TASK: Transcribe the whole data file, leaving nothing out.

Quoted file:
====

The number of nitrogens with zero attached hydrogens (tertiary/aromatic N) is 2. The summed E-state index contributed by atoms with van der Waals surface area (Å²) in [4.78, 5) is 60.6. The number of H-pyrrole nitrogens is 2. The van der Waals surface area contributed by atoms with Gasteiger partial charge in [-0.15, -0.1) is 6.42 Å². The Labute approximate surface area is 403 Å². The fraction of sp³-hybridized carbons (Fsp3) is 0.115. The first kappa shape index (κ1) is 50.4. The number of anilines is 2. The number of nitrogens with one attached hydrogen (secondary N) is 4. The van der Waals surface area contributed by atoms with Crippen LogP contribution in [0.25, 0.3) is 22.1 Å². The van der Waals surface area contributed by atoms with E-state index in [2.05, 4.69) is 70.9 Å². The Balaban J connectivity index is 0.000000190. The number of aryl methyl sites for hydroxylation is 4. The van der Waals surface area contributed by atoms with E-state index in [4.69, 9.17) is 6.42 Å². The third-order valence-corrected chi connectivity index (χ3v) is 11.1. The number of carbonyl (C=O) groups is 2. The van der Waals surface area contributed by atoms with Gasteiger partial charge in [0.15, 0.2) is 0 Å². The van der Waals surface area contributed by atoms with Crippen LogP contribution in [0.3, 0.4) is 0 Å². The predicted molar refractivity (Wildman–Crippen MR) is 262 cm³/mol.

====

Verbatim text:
The number of nitrogens with zero attached hydrogens (tertiary/aromatic N) is 2. The summed E-state index contributed by atoms with van der Waals surface area (Å²) in [4.78, 5) is 60.6. The number of H-pyrrole nitrogens is 2. The van der Waals surface area contributed by atoms with Gasteiger partial charge in [-0.15, -0.1) is 6.42 Å². The Labute approximate surface area is 403 Å². The fraction of sp³-hybridized carbons (Fsp3) is 0.115. The first kappa shape index (κ1) is 50.4. The number of anilines is 2. The number of nitrogens with one attached hydrogen (secondary N) is 4. The van der Waals surface area contributed by atoms with Crippen LogP contribution in [0.25, 0.3) is 22.1 Å². The van der Waals surface area contributed by atoms with E-state index in [2.05, 4.69) is 70.9 Å². The Balaban J connectivity index is 0.000000190. The number of aryl methyl sites for hydroxylation is 4. The van der Waals surface area contributed by atoms with E-state index in [4.69, 9.17) is 6.42 Å². The third-order valence-corrected chi connectivity index (χ3v) is 11.1. The number of carbonyl (C=O) groups is 2. The van der Waals surface area contributed by atoms with Gasteiger partial charge in [0.15, 0.2) is 0 Å². The van der Waals surface area contributed by atoms with Crippen LogP contribution in [0.3, 0.4) is 0 Å². The predicted molar refractivity (Wildman–Crippen MR) is 262 cm³/mol.